Tag Archives: mari morgan

Garthyfog

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Garthyfog
Llun trwy Garedigrwydd Archifau a Chasgliadau Arbennig, Prifysgol Bangor
Photograph courtesy of Archives and Special Collections, Bangor University

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Alaw o fath gwahanol i’r rhai cynt ar y blog yw ‘Garthyfog’. Mae hi’n dod o dudalen 2 o lawysgrif E. Ylltyr Williams, Bangor 2299 (darllenwch mwy am y llawysgrif yma) ac mae’r dyddiad o Mawrth 27ain 1867 arni. Diddorol nodi yw bod fferm o’r enw ‘Garthyfog’ yn bodoli yn agos i’r Bermo.

Mae hon yn emyn-dôn ac felly yn cynrychioli traddodiad tra gwahanol i’r alawon dawns, h.y. y capel a chrefydd. Fel yn y rhan fwyaf o emyn-donau, mae’r alaw wedi’i harmoneiddio ar gyfer pedwar llais. Ond mae yna fwy o leisiau wedi eu hychwanegu i’r alaw hon mewn pen inc (yn hytrach ‘na phensil gweddill y nodau). Y nodau gwreiddiol pensil yn unig sydd wedi eu cynnwys yn y fersiwn nodiant safonol isod.

Ar gyfer perfformio’r alaw mae’n werth gorffwys am ysbaid ar gord olaf yr hanner cyntaf (cord E fwyaf) a hefyd ar y cord olaf i gadw’n gyson â’r ffordd y perfformir emyn-donau fel arfer.

Diolch mawr i Gruff ab Arwel sydd wedi recordio ‘Garthyfog’ ar gyfer y blog gyda llais ag effeithiau. Nid yw ei fersiwn ef yn cynnwys y nodau ychwanegol ‘gyda phen inc’ chwaith.

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‘Garthyfog’ is a tune which is different to the rest on the blog. It’s found on page 2 of the Bangor 2299 manuscript, which is E. Ylltyr Williams’ manuscript (you can find more information about the manuscript here) and it’s dated March the 27th 1867. It’s interesting to note that a ‘Garthyfog’ Farm exists near Barmouth.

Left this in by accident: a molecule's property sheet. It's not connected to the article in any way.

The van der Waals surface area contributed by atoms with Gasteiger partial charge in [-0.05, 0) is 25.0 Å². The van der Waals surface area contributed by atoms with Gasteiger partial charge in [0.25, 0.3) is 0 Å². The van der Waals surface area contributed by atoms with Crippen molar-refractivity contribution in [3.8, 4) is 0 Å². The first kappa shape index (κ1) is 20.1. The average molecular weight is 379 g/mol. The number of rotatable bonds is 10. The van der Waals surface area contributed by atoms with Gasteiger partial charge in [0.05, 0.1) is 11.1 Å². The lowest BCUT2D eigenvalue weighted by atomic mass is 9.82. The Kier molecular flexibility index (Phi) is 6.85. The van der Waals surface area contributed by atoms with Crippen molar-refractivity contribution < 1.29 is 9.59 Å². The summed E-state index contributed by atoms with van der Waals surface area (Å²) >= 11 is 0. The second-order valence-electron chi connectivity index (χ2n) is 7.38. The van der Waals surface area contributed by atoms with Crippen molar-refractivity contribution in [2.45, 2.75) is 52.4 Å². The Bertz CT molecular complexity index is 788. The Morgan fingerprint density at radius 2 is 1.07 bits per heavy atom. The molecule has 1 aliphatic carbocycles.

This is a hymn tune and so it represents the chapel and religion – a different type of tradition to the dance-style tunes so far. Like most hymn tunes, ‘Garthyfog’ is written for four voices. But more voices have been added to this tune in ink (as opposed to the pencil which is used in the rest of the notes). It’s the original pencil notes which have been included in the standard notated version below.

For performing this tune it’s worth adding a pause to the last chord of the first half (E major chord) and also the last chord, in keeping with the style in which hymns are usually performed.

A big thank you to Gruff ab Arwel for recording ‘Garthyfog’ for the blog using voice with effects. His version doesn’t include the ‘penned in’ notes either.

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Ewch yma i weld yr alaw mewn nodiant safonol/Click here to see the tune in standard notationGarthyfog

Dyma nodiant abc o’r alaw/Here’s the melody in abc notationGarthyfog

Dyma Gruff ab Arwel yn perfformio’r alaw gyda lleisiau ag effeithiau, os hoffech ddygsgu’r alaw wrth glust:
Here’s Gruff ab Arwel performing the tune using voice with effects, if you’d like to learn the tune by listening:

 

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Cnot y Coed

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Cnot y Coud

Lluniau trwy Garedigrwydd Archifau a Chasgliadau Arbennig, Prifysgol Bangor
Photographs courtesy of Archives and Special Collections, Bangor University

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Mae ‘Cnot y Coed’, neu ‘Cnot y Coud/Cynot y Coud’ fel y caiff ei sillafu gan Morris Edwards, yn alaw ar dudalen 20 ei lawysgrif (Bangor 2294. Mae mwy o wybodaeth am y llawysgrif yma).

Mae fersiwn debyg iawn o’r alaw hon gyda geiriau gan Llew Tegid (o dan y teitl ‘Cnot y Coed’ (Uchelwydd)’) yng Nghyfrol The National Songs of Wales (London: Boosey&Co., 1959). Nid yw’n glir os mai cân neu alaw oedd ‘Cnot y Coed’ yn wreiddiol, ond mae ei hymddangosiadau niferus dros gyfnod hir yn awgrymu ei bod wedi bod yn boblogaidd iawn yng Nghymru.